Arity

In logic, mathematics, and computer science, the arity ^{i}/ˈærɨti/ of a function or operation is the number of arguments or operands that the function takes. The arity of a relation is the dimension of the domain in the corresponding Cartesian product. The term springs from such words as unary, binary, ternary, etc.
The term "arity" is primarily used with reference to functions of the form f : V → S, where V ⊂ S^{n}, and S is some set. Such a function is often called an operation on S, and n is its arity.
Arities greater than 2 are seldom encountered in mathematics, except in specialized areas. The Logarithm function has an argument and a base: log_{b}(N). Arities greater than 3 are seldom encountered except in theoretical computer science. In computer programming there is often a syntactical distinction between operators and functions; syntactical operators usually have arity 0, 1 or 2.
In mathematics, depending on the branch, arity may be called type, adicity or rank. In computer science, arity may be called adicity, a function that takes a variable number of arguments being called variadic. Unary functions may also be called "monadic"; similarly, binary functions may be called "dyadic".
In linguistics and in logic, arity is sometimes called valency, not to be confused with valency in graph theory.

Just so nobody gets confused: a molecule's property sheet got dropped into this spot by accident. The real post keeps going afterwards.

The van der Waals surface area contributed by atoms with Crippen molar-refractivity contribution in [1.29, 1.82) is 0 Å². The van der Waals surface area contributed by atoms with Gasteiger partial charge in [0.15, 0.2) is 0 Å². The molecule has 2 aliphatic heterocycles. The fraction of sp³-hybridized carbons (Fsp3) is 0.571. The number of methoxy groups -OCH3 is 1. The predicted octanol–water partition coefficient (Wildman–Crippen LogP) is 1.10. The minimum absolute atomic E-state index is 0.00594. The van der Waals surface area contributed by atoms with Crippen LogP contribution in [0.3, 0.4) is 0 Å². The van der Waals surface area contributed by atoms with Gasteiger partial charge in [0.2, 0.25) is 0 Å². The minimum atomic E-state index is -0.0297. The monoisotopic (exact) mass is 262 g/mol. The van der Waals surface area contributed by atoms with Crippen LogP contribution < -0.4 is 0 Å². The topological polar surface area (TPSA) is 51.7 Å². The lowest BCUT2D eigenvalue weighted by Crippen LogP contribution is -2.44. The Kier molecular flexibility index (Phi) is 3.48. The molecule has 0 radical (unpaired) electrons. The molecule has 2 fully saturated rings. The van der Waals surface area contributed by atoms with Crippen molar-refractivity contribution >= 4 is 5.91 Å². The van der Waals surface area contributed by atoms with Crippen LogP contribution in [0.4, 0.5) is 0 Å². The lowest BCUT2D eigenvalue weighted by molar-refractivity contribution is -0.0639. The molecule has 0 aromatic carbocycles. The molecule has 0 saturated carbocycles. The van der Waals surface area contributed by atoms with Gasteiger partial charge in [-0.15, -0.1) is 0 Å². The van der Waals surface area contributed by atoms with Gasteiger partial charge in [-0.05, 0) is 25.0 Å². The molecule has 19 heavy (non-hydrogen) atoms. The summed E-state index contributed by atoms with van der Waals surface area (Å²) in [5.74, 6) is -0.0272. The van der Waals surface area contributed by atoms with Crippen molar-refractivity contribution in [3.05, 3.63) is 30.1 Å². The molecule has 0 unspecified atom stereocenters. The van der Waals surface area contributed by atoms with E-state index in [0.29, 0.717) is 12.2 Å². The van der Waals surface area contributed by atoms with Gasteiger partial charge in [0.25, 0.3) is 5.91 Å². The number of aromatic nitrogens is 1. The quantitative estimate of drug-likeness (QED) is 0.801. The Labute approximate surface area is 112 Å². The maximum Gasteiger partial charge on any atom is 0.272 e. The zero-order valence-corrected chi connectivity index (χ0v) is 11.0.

Contents
Examples
The term "arity" is rarely employed in everyday usage. For example, rather than saying "the arity of the addition operation is 2" or "addition is an operation of arity 2" one usually says "addition is a binary operation". In general, the naming of functions or operators with a given arity follows a convention similar to the one used for nbased numeral systems such as binary and hexadecimal. One combines a Latin prefix with the ary ending; for example:
 A nullary function takes no arguments.
 A unary function takes one argument.
 A binary function takes two arguments.
 A ternary function takes three arguments.
 An nary function takes n arguments.
Nullary
Sometimes it is useful to consider a constant as an operation of arity 0, and hence call it nullary or pointfree.
Also, in nonfunctional programming, a function without arguments can be meaningful and not necessarily constant (due to side effects). Often, such functions have in fact some hidden input which might be global variables, including the whole state of the system (time, free memory, ...). The latter are important examples which usually also exist in "purely" functional programming languages.
Unary
Examples of unary operators in mathematics and in programming include the unary minus and plus, the increment and decrement operators in Cstyle languages (not in logical languages), and the factorial, reciprocal, floor, ceiling, fractional part, sign, absolute value, complex conjugate, and norm functions in mathematics. The two's complement, address reference and the logical NOT operators are examples of unary operators in math and programming. According to Quine, a more suitable term is "singulary",^{[1]} though the term "unary" remains the de facto usage.